Fears that growing Chinese economic presence in Greenland will mean greater Chinese political influence- and thus the prospect of either the US being ejected from Thule or China setting up its own military bases- certainly seems to be shaping US responses, with knock on effects for both Denmark and Greeland itself. This has played out most obviously in the Nuuk government’s scheme to construct two new airports and upgrade a third. The plan was always controversial domestically, given a price tag equivalent to around a fifth of Greenland’s GDP. But with no roads connecting the country’s towns and only two airports capable of handling international flights (both far away from the larger settlements and visitor attractions), the new airports’ backers saw the scheme as key to improving connectivity and fostering an emerging tourist industry. Then in 2018, China Communications Construction Company’s (CCCC) bid for airport contracts was shortlisted. This prompted the Danish government to step in and provide its own part financing for the projects (along with the Nordic Development Bank), in exchange for a stake and thus, apparently, influence over choice of contractors. CCCC then pulled out in 2019, citing difficulties in securing visas for its engineers.
According to the Wall Street Journal, after learning about a Greenlandic delegation’s visit to China in search of loan financing for the airports, the Pentagon leaned on the Danish government to provide the funds instead. This is not the first controversy around how far Danish authority over defence matters allows Denmark to intervene in Greenland’s domestic affairs. But the airports scheme had been framed as an important step towards economic development and self-sufficiency for Greenland, so accepting Danish backing was seen by some as a backwards step, deepening Greenlandic dependence on Denmark. This was enough to cause a political crisis, with the pro-independence Naleraq party withdrawing from the ruling coalition.
One way to look at these developments is that Greenland requires outside investment if it is to ever obtain full independence- and that Nuuk government has so far been successful in leveraging its growing strategic significance in order to play off external partners against one another. But the country remains in a weak position in relation to the other players. Trump’s desire to buy the island (from Denmark) infuriated a lot of Greenlanders, given their long history of being sidelined by US-Danish deals. Influential voices in Denmark are aware of these feelings- and perhaps wary, given the opening of a new US Consulate in Nuuk, that the Greenlanders might increasingly seek to deal with the US directly. But this comes alongside a view of Greenland as a ‘card’ to be leveraged in Denmark’s relationship with the US- for example in deflecting US criticism of Denmark’s failure to meet the 2% GDP target for defence spending among NATO members. The recent decision by Copenhagen to name Greenland as its top security priority should be seen in these terms.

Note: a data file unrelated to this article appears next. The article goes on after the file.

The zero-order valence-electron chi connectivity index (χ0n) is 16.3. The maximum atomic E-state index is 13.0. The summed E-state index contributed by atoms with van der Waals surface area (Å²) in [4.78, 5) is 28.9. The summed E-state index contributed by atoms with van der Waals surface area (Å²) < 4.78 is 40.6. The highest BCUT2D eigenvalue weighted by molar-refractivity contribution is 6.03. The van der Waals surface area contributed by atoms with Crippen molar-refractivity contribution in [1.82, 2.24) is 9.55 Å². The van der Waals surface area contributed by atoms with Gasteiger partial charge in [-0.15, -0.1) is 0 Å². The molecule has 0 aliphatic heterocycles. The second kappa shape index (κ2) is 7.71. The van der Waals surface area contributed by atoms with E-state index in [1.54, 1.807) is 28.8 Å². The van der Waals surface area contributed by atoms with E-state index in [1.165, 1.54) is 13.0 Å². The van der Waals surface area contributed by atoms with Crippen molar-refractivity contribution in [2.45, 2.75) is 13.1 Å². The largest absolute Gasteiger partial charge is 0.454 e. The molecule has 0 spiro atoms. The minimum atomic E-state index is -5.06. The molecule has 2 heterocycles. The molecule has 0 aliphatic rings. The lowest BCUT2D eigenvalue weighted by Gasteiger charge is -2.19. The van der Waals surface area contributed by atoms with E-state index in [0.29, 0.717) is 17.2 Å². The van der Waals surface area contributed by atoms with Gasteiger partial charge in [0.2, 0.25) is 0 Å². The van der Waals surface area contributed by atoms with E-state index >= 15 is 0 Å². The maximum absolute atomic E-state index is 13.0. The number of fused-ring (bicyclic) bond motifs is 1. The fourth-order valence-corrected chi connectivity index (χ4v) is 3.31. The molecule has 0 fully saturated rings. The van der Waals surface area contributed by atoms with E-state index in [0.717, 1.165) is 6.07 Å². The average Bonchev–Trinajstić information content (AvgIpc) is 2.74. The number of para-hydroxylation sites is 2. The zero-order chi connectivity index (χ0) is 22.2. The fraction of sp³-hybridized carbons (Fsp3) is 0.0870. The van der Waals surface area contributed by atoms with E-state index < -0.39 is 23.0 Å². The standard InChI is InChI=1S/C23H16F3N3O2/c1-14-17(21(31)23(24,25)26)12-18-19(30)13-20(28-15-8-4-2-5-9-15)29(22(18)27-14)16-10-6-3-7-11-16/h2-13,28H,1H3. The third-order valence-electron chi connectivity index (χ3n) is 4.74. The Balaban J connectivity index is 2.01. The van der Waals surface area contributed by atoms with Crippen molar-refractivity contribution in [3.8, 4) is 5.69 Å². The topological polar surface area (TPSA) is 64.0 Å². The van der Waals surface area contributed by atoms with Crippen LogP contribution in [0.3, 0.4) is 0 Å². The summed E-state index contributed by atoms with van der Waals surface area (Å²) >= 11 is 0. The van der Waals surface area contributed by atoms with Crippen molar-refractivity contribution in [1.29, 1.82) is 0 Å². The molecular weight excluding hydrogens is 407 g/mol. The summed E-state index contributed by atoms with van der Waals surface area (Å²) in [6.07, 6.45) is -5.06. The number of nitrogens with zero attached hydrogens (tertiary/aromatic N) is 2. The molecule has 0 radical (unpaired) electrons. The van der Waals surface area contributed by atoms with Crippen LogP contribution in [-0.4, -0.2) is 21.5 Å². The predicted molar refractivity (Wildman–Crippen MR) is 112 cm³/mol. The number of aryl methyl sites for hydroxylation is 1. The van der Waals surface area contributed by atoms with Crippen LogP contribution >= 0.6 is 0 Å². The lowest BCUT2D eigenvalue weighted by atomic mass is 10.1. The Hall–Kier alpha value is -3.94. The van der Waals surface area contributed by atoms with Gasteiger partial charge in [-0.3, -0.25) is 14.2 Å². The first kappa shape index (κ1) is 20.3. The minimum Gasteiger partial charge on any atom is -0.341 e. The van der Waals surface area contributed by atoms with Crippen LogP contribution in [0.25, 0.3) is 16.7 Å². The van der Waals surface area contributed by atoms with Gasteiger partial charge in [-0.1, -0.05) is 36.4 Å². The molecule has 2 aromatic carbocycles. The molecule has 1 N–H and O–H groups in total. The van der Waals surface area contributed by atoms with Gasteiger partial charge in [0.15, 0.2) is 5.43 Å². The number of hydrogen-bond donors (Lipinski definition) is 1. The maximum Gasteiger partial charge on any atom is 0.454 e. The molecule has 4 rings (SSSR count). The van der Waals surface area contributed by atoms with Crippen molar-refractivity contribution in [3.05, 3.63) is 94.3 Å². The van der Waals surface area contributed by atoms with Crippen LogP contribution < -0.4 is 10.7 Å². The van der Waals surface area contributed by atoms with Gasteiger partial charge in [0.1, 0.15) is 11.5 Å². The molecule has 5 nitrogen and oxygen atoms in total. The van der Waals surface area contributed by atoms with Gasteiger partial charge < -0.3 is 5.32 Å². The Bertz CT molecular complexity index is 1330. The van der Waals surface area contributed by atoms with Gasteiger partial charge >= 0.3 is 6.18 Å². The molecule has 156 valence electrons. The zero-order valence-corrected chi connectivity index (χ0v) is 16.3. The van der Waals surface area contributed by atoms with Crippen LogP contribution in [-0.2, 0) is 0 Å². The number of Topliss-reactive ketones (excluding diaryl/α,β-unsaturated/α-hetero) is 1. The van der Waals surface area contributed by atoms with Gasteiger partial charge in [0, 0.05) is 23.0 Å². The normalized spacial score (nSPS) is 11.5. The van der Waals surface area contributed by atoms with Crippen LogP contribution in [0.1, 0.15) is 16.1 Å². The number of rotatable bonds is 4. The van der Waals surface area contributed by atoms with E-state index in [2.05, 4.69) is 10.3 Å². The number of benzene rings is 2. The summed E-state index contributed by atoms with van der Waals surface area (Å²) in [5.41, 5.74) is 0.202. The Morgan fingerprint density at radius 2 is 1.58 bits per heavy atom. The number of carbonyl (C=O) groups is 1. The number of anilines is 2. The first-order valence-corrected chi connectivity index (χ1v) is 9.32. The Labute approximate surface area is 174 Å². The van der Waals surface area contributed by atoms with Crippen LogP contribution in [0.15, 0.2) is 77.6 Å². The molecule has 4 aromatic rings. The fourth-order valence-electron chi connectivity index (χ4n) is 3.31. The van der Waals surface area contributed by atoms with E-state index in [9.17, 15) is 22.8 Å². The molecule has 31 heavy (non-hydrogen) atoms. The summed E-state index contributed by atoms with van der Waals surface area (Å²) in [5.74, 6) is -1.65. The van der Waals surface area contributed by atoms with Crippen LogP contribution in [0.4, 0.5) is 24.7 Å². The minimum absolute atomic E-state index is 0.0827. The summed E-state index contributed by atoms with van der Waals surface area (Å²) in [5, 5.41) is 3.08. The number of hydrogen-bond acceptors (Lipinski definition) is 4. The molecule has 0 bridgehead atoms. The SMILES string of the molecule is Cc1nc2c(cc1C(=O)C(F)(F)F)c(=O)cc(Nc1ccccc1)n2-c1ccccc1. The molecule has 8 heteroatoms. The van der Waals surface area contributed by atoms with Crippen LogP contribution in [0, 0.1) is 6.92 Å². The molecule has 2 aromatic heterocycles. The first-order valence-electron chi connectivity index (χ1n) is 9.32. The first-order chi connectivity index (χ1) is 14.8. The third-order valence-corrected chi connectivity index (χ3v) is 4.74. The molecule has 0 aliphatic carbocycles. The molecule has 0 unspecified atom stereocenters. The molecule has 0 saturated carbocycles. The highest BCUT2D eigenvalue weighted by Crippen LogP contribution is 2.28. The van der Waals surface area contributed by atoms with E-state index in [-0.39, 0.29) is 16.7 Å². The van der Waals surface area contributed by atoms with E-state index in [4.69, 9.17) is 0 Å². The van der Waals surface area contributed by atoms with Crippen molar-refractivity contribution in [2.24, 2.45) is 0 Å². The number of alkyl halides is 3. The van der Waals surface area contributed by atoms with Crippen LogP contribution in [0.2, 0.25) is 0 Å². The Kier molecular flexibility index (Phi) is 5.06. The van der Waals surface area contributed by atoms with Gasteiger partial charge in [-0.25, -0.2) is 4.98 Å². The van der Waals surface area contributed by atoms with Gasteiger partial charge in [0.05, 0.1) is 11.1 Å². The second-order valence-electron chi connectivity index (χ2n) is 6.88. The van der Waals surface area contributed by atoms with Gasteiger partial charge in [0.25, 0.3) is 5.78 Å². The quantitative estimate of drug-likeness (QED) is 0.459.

As for China, it is not yet clear how far increased interest in the Arctic generally will translate into a greater involvement in Greenland specifically. As I discussed in the last issue, Beijing’s ability to participate in Arctic affairs is limited by its distance from and lack of claims over the region. An independent but weak Greenland reliant on Chinese investment might therefore represent an appealing outcome. But so far there’s not really much evidence that Beijing is actively pushing for it. Greenlandic governments have been proactively seeking infrastructure investments and loan financing from China for some years without apparently raising much interest, outside the CCCC airport bid (though bidding for oil licences might change that next year). Of course, China’s fierce assertions of sovereignty over Tibet, Xinjiang, Hong Kong and Taiwan mean that Beijing can’t be seen to officially back Greenlandic independence.
In any case, it seems much more likely that a Greenland separated from Denmark would fall under greater American rather than Chinese influence. Everything points to the US military presence being scaled up in future- perhaps also as counter to Russia as well as China- while Greenland’s Prime Minister Kim Kielsen has said it is ‘beyond doubt’ that Greenland will remain part of NATO. Plans to help Greenland survey mineral deposits and develop a regulatory structure for their exploitation are reminiscent of the mooted Arctic Development Bank discussed in the last issue of this newsletter- and similarly, are probably aimed at keeping Chinese investments out.
Thule Airbase Source: Public Domain
None of this is to suggest that Trump’s idea of buying Greenland is going to happen. Even if Denmark were to agree, any transfer would have to be subject to a Greenlandic referendum. Given the situation in other US overseas territories- including the US Virgin Islands, a former Danish colony sold to the US in 1917- it is improbable that Greenlanders (a large majority of whom support eventual independence) would ever vote to swap Danish for American rule.
For ordinary Greenlanders the growing spotlight on their country presents a dilemma. Without more external investment it is hard to see how independence could be financially feasible (though some think otherwise). Mining and tourism could potentially provide much needed jobs, diversify the economy away from over-reliance on fishing and stem the tide of emigration, along with providing the money to address social problems. But some worry that a mining boom would bring immigration on a scale which could outstrip Greenland’s small existing population. Even the hypothetical prospect of Chinese workers arriving in the country has been hugely controversial in the past (though labour shortages are now seeing some East Asian workers arrive). More broadly, and as in the Arctic in general, many of the new economic opportunities are arising because climate change is leading to easier access for tourists and mining companies. For Greenland, that means boom times, but also the end of traditional hunting lifestyles and the isolation and even abandonment of remote settlements, as transport by dog sled becomes more difficult on the thinning ice. That melt is a major contributor to global sea level rise- and seems to be now progressing at a pace in line with what only a few years ago would have been considered a worst case scenario.